US Venture Returns
 

“[…] Our target batting average is ’1/3, 1/3, 1/3‘ which means that we expect to lose our entire investment on 1/3 of our investments, we expect to get our money back (or maybe make a small return) on 1/3 of our investments, and we expect to generate the bulk of our returns on 1/3 of our investments.”

         – Fred Wilson, co-founder of Union Square Ventures, 2009 [1]

 

This is the third installment in our multi-part series on startup investing. If you haven’t had a chance to read the previous pieces on asset allocation and due diligence you can do so on the SeedInvest Blog.

Right now though we’re only looking to answer one question: is diversification really that important?

 

10% of Exits Generate 85% of Returns [2]

We’ll start with a simple premise that is widely agreed upon: some startups will make it big while most will fail. If we were to borrow concepts from the world of statistics, startup investments are not “normally distributed.“ That is, instead of following the type of bell curve depicted below to the left, startups appear to follow more of a “Power Law” distribution as depicted on the right.

 

startup investing returns distribution

 

There is real-world evidence to support this notion. In 2014, for example, Correlation Ventures released a study that showed the distribution of outcomes across over 21,000 financings spanning 2004-2013.[3] The results (depicted below) clearly show a return profile matching that of the above-mentioned Power Law Distribution.[4]

 

US Venture Returns

 

While not everyone agrees on the nuances per se, it’s commonly accepted that the majority of your returns will be concentrated in just a select few startups while the majority of your startup portfolio investments will return at best what you invested (and more often than not even less than that).

This is a critical concept for those who have or are looking to add venture capital to their existing portfolios. If you invest in too few startups, you are statistically less likely to be invested in one of the few “winners” whose outsized returns are crucial to offsetting the myriad losses you are almost guaranteed to experience.[5]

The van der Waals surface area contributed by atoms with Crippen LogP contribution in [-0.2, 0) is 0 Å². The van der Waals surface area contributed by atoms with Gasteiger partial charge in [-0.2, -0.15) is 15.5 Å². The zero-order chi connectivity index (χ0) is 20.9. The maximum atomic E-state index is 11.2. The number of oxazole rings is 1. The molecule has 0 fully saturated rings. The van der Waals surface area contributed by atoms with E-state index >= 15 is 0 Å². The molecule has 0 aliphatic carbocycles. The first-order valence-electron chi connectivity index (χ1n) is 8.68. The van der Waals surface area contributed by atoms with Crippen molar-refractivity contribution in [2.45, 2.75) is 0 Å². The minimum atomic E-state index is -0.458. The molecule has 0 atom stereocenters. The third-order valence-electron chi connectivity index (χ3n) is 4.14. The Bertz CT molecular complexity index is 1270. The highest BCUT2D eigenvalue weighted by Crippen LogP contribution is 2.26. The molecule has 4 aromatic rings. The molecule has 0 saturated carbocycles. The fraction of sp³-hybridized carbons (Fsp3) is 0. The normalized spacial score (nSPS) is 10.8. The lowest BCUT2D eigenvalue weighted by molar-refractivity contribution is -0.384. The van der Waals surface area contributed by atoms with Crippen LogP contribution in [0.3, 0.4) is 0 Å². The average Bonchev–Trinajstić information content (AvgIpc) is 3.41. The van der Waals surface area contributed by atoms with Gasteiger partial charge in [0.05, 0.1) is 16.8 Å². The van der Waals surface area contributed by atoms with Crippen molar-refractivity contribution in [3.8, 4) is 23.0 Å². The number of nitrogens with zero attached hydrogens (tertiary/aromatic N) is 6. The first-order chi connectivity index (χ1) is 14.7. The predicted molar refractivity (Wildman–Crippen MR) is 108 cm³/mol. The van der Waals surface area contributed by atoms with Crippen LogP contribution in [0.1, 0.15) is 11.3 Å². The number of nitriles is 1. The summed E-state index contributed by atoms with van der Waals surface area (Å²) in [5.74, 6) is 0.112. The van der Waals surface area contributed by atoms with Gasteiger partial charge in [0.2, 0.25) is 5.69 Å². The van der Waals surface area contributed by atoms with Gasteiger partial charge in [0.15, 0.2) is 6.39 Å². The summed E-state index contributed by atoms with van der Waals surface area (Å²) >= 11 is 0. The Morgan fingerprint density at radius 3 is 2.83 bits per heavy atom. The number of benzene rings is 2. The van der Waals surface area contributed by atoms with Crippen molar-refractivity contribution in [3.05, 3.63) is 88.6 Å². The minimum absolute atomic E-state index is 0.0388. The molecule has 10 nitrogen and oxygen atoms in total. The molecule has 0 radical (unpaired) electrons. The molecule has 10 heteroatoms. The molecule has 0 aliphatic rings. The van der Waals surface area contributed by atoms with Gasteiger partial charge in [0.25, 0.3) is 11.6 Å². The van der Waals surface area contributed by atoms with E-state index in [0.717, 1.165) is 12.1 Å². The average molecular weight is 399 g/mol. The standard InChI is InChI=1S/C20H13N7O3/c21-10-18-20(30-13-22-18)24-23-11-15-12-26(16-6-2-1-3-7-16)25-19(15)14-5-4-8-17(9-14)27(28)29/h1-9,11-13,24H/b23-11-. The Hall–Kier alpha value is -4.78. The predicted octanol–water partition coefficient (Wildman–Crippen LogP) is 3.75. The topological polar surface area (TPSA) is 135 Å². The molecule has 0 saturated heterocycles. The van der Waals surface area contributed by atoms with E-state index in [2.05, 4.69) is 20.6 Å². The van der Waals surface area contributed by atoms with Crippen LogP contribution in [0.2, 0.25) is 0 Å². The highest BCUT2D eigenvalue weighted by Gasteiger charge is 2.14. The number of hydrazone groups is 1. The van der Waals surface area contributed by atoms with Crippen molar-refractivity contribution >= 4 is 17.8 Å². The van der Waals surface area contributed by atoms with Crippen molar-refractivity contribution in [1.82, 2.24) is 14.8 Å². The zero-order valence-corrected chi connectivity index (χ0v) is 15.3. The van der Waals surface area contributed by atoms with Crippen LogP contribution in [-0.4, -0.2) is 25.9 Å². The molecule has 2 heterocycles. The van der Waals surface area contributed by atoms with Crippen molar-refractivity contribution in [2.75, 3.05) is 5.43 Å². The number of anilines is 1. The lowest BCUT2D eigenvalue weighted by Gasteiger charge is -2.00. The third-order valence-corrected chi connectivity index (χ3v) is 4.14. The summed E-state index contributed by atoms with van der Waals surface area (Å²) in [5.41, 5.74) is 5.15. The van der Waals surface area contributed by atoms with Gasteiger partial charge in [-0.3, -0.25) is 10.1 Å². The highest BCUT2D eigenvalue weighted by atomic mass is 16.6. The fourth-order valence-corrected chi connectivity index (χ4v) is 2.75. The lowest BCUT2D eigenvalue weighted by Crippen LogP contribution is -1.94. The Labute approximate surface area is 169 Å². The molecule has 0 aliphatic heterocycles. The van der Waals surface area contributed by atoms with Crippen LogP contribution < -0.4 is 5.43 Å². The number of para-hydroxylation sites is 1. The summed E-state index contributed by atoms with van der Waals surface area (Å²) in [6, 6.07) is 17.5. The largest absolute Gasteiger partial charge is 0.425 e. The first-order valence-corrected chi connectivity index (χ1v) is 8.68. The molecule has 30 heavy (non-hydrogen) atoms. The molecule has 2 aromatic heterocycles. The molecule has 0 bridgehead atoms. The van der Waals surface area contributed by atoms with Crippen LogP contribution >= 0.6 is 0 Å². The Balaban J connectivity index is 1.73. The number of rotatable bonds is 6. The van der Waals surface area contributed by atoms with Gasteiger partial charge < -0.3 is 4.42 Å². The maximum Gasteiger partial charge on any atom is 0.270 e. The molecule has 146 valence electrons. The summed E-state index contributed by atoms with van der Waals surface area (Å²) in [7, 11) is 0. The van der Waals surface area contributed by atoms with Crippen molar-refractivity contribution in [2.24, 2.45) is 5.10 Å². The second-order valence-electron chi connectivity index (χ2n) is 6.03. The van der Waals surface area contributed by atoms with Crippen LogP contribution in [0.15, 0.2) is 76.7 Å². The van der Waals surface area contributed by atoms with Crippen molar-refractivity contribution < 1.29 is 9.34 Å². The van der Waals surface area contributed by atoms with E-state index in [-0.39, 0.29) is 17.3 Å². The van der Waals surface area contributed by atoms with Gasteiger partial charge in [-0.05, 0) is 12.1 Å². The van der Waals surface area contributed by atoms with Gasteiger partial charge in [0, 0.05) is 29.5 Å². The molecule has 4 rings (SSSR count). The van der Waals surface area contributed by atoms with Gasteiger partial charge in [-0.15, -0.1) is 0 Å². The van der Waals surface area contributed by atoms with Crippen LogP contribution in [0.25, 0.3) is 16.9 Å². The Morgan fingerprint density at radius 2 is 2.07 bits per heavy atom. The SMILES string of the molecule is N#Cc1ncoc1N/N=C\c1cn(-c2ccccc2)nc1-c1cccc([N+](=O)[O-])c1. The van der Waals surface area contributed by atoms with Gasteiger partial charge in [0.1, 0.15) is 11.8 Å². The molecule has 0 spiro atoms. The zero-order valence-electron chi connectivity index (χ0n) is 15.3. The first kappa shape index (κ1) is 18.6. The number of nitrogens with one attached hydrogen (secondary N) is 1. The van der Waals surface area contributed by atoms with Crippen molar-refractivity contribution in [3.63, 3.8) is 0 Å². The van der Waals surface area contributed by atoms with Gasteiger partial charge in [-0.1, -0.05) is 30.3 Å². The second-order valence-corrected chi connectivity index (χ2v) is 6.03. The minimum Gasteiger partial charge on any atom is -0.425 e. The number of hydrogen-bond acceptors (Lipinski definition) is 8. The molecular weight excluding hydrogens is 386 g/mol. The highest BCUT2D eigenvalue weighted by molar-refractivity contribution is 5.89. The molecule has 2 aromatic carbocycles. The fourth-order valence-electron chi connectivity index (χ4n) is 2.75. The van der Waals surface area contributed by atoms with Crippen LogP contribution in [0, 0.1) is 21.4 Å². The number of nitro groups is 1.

Investment Minima Are No Longer a Gatekeeper to Diversification

One of the major hurdles to proper diversification are investment minima. Even in traditional angel investing where investment minima can hover around $10,000, most accredited investors cannot afford to easily invest across dozens of startups. Through SeedInvest, investors have the ability to invest as little as $1,000 per offering.

 

[4] Past performance is no guarantee of future results. The following is a hypothetical illustration of mathematical principles, based on historical results and in no way is meant to predict or project the performance of an investment or investment strategy.
[5] Should I expect similar future results? Past performance is no guarantee of future results. In addition, early-stage startup investing has a higher rate of failure, volatility, and less liquidity than other investments alternatives. Only those prepared for extreme volatility, a lack of liquidity, and the risk of losing their entire investment should invest in early-stage startup investments. While it is important to diversify amongst multiple startup opportunities, we do not recommend you allocate more than 10% of your entire investment portfolio to alternative assets in order to ensure you maintain a well-diversified portfolio across multiple asset classes.
[6] Diversification is only across multiple early-stage investment opportunities within the asset class. There is no guarantee that this program will lead to a well-balanced portfolio of companies across industry types or stages across the asset class. In addition, enrolling in this program will not lead to diversification across your entire investment portfolio. In order to achieve diversification, we do not recommend you allocate more than 10% of your entire investment portfolio to alternative assets.

This post was written by aaronkellner on August 9, 2019

Diversification and the Potential for Outsized Returns – Part III


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